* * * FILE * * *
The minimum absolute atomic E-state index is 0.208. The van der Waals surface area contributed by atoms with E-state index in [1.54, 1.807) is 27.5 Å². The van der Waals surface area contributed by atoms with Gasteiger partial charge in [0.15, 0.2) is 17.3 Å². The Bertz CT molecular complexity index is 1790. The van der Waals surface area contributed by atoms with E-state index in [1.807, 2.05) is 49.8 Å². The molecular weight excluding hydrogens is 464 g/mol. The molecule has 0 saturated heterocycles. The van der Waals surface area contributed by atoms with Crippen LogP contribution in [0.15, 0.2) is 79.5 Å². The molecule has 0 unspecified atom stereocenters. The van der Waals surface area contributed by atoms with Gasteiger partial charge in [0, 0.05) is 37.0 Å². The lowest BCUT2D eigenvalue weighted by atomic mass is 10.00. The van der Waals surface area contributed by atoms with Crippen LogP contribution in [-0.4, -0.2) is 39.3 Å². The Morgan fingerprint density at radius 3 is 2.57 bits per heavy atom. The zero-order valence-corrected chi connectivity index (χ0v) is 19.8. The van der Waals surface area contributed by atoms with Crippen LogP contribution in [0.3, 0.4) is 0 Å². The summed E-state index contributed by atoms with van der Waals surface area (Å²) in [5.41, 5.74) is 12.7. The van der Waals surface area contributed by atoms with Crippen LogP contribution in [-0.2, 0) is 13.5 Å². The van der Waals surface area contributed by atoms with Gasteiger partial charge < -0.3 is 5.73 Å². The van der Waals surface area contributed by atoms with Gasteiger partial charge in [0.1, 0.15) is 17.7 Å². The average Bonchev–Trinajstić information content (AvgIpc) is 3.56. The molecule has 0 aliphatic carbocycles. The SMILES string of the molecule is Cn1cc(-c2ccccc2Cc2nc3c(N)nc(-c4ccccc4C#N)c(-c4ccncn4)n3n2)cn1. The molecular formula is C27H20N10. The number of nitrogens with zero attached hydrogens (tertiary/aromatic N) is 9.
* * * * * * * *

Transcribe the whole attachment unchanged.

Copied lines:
The minimum absolute atomic E-state index is 0.208. The van der Waals surface area contributed by atoms with E-state index in [1.54, 1.807) is 27.5 Å². The van der Waals surface area contributed by atoms with Gasteiger partial charge in [0.15, 0.2) is 17.3 Å². The Bertz CT molecular complexity index is 1790. The van der Waals surface area contributed by atoms with E-state index in [1.807, 2.05) is 49.8 Å². The molecular weight excluding hydrogens is 464 g/mol. The molecule has 0 saturated heterocycles. The van der Waals surface area contributed by atoms with Crippen LogP contribution in [0.15, 0.2) is 79.5 Å². The molecule has 0 unspecified atom stereocenters. The van der Waals surface area contributed by atoms with Gasteiger partial charge in [0, 0.05) is 37.0 Å². The lowest BCUT2D eigenvalue weighted by atomic mass is 10.00. The van der Waals surface area contributed by atoms with Crippen LogP contribution in [-0.4, -0.2) is 39.3 Å². The Morgan fingerprint density at radius 3 is 2.57 bits per heavy atom. The zero-order valence-corrected chi connectivity index (χ0v) is 19.8. The van der Waals surface area contributed by atoms with Crippen LogP contribution in [0.3, 0.4) is 0 Å². The summed E-state index contributed by atoms with van der Waals surface area (Å²) in [5.41, 5.74) is 12.7. The van der Waals surface area contributed by atoms with Crippen LogP contribution in [-0.2, 0) is 13.5 Å². The van der Waals surface area contributed by atoms with Gasteiger partial charge < -0.3 is 5.73 Å². The van der Waals surface area contributed by atoms with Gasteiger partial charge in [0.1, 0.15) is 17.7 Å². The average Bonchev–Trinajstić information content (AvgIpc) is 3.56. The molecule has 0 aliphatic carbocycles. The SMILES string of the molecule is Cn1cc(-c2ccccc2Cc2nc3c(N)nc(-c4ccccc4C#N)c(-c4ccncn4)n3n2)cn1. The molecular formula is C27H20N10. The number of nitrogens with zero attached hydrogens (tertiary/aromatic N) is 9.